As part of Mental Health month the Hedley Scott team want to join the global conversation focusing on ways to reduce mental health in the workplace. Our latest blog discusses the mental, physical & social effects of being a workaholic.
Obsessive workers are easy to spot. Their almost religious devotion to productivity and advancement means long days, late nights, missed weekends, and copious amounts of caffeine. If this description applies to you, then there's a good chance you're a workaholic -- and it's a dangerous lifestyle. Working hard is nothing to be ashamed of, but like any good habit, moderation is important. The extreme effort you put into your job might help get you a raise or a promotion faster, but its consequences aren't worth the benefits. Understanding the impacts of, and solutions to, your behavior is the first step in establishing a healthy work-life balance.
Stress is epidemic in today's working world, and with it comes a mound of health problems. While this physical and mental response to threat is supposed to be useful, it's also meant to be brief. Prolonged stress reactions erode the body in virtually every area. Being a workaholic negatively affects your brain. The seemingly endless pressure leads to irritability, depression, and anxiety. You'll likely experience insomnia as your mind races to plan the next big project or rehearse a presentation for the 20th time. If you keep working incessantly, harm to your nervous system isn't a possibility -- it's a guarantee. The only variable is how long it takes for your brain to finally succumb.
Extreme work habits can also damage your lungs and heart, especially if you already have health conditions such as asthma or cardiovascular issues. Assuming you have a relatively clean bill of health, there's a possibility it won't stay that way for long. The increased breathing and heart rate associated with a stress response can take a huge toll, leaving you open to future complications like heart attack or stroke. Finally, your overzealous desire to work can ultimately prevent you from working. The chronic stress of being a workaholic may seriously weaken your immune system. This leads to more sick days and less productivity, which likely leads to more stress, and the cycle will just continue.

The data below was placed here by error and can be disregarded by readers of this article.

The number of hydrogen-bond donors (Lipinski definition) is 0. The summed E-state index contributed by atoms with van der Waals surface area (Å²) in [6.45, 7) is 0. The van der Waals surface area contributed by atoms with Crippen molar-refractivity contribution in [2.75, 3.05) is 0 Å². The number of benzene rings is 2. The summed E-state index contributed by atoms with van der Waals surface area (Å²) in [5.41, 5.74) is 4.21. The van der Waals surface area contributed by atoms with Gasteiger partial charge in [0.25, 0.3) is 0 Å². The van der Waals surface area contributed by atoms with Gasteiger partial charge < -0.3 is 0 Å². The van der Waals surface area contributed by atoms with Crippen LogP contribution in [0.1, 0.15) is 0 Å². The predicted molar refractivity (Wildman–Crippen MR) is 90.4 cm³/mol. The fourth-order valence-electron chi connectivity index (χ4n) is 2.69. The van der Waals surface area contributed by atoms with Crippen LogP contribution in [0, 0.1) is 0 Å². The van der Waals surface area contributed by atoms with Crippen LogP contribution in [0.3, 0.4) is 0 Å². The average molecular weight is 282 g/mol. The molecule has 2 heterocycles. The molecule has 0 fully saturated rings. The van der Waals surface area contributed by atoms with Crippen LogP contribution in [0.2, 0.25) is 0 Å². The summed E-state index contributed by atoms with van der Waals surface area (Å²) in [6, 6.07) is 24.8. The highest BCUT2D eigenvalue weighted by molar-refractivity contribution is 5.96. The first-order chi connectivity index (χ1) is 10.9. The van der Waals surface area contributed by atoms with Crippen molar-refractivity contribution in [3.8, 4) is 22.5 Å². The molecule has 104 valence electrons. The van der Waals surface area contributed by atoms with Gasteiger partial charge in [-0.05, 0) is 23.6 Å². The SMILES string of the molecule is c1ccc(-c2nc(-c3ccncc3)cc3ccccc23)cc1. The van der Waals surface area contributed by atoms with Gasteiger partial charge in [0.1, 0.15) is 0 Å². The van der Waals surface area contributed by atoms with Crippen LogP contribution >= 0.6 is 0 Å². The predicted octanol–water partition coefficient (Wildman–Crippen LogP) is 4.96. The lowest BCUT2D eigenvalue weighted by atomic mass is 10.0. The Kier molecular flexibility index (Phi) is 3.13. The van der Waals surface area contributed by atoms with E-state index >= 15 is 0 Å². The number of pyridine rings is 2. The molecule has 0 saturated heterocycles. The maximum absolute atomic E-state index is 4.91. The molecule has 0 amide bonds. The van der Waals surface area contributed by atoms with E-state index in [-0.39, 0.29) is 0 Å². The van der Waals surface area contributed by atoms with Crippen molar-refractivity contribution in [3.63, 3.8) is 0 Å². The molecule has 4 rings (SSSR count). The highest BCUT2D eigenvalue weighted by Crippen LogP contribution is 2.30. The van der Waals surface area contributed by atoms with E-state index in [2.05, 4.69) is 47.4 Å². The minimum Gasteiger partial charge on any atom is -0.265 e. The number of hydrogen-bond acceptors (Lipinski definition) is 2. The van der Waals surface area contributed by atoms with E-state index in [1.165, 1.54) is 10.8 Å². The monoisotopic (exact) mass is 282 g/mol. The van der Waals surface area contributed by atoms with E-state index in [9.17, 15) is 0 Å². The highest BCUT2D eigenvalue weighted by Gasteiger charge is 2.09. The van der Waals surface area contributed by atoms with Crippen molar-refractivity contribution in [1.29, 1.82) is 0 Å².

Constantly being on the go makes it difficult to find the time to cook a decent meal. It's not uncommon for workaholics to eat prepackaged or fast food because of the convenience. Eventually, your body will disagree with this lifestyle. A major issue with stress is that many people don't know how to properly cope. While there are plenty of good ways to alleviate stress, drugs and alcohol aren't on that list. Don't expect to have a high level of productivity while you're impaired.
Coffee and energy drinks are a multi-billion-dollar industry, fueled by people who want a physical and mental boost. While caffeine helps you focus, its effects are short-lived. Eventually, you'll feel too tired to be fully productive, leaving you with a choice: trudge through your day after a caffeine crash or keep consuming more. If you're a workaholic, chances are you'll opt for the latter approach. As with general stress, caffeine affects the hearing and brain, often leading to headaches or high blood pressure. Similarly, caffeine in large amounts is also addictive, much like its more illicit counterparts.
Even if you successfully avoid the long list of mental and physical consequences of being a workaholic, there's a good chance your friends and family will suffer anyway. Constantly working or being at work inevitably leads to social isolation. Relationships and friendships could fall apart, as the people around you feel neglected.
Breaking the Cycle
If you're truly concerned about being a workaholic, there are ways you can prevent it from destroying your health or social life. The most obvious option is to simply take a break. Go on vacation or at least try and reduce your workload. If you overwork, chances are you're taking on more responsibility than your employer expects, so there's room for sacrifice. If vacations or work adjustments aren't possible, then you should evaluate your situation and consider taking a medical leave of absence. Avoiding work may be the last thing you want to do as a workaholic, but after a short amount of time, you'll be happy about your decision. Setting time limits is important as well. Designate certain hours of the day as work-free, such as lunches, dinners, and late evenings. This will let you breathe during the day, preventing interruptions outside of work hours. Finally, exercise as much as possible. Even 30 minutes of cardio per day is an effective way to relieve stress, due to the mentally uplifting endorphins released by your body. Of course, try your best to maintain healthy eating habits to complement your exercise routine. Breaking the cycle of workaholism isn't easy, but it's something you need to do. No promotion, raise, or award is worth destroying your mental, physical, or social well-being. With the right mindset and dedication, you'll be able to find a solid middle ground between wellness and productivity. Your mind, body, family, and friends will all thank you.
World Mental Health Day – October 10 — is a day for global mental health education, awareness and advocacy. An initiative of the World Federation for Mental Health to raise public awareness of mental health issues worldwide. To make a mental health promise go to Mental Health Australia.